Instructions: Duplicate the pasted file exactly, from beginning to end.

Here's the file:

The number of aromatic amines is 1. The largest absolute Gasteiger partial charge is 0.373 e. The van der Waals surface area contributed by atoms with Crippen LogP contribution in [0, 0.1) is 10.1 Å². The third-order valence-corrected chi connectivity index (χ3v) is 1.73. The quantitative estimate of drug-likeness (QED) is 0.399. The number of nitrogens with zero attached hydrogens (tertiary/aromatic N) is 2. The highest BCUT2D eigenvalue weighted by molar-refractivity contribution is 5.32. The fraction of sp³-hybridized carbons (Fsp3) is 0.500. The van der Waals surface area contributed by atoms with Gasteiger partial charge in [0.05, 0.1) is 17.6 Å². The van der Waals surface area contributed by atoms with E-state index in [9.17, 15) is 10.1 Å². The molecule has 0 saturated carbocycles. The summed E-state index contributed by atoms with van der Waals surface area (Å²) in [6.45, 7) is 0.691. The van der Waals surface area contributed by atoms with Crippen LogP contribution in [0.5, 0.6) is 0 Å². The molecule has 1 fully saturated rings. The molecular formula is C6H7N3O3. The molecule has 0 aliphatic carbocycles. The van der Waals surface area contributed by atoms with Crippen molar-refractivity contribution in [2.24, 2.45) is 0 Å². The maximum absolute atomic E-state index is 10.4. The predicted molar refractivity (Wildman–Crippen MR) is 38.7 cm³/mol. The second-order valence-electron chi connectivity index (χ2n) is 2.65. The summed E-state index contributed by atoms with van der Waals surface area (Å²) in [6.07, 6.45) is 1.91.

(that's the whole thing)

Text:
The number of aromatic amines is 1. The largest absolute Gasteiger partial charge is 0.373 e. The van der Waals surface area contributed by atoms with Crippen LogP contribution in [0, 0.1) is 10.1 Å². The third-order valence-corrected chi connectivity index (χ3v) is 1.73. The quantitative estimate of drug-likeness (QED) is 0.399. The number of nitrogens with zero attached hydrogens (tertiary/aromatic N) is 2. The highest BCUT2D eigenvalue weighted by molar-refractivity contribution is 5.32. The fraction of sp³-hybridized carbons (Fsp3) is 0.500. The van der Waals surface area contributed by atoms with Gasteiger partial charge in [0.05, 0.1) is 17.6 Å². The van der Waals surface area contributed by atoms with E-state index in [9.17, 15) is 10.1 Å². The molecule has 0 saturated carbocycles. The summed E-state index contributed by atoms with van der Waals surface area (Å²) in [6.45, 7) is 0.691. The van der Waals surface area contributed by atoms with Crippen LogP contribution in [0.5, 0.6) is 0 Å². The molecule has 1 fully saturated rings. The molecular formula is C6H7N3O3. The molecule has 0 aliphatic carbocycles. The van der Waals surface area contributed by atoms with Crippen molar-refractivity contribution in [2.24, 2.45) is 0 Å². The maximum absolute atomic E-state index is 10.4. The predicted molar refractivity (Wildman–Crippen MR) is 38.7 cm³/mol. The second-order valence-electron chi connectivity index (χ2n) is 2.65. The summed E-state index contributed by atoms with van der Waals surface area (Å²) in [6.07, 6.45) is 1.91.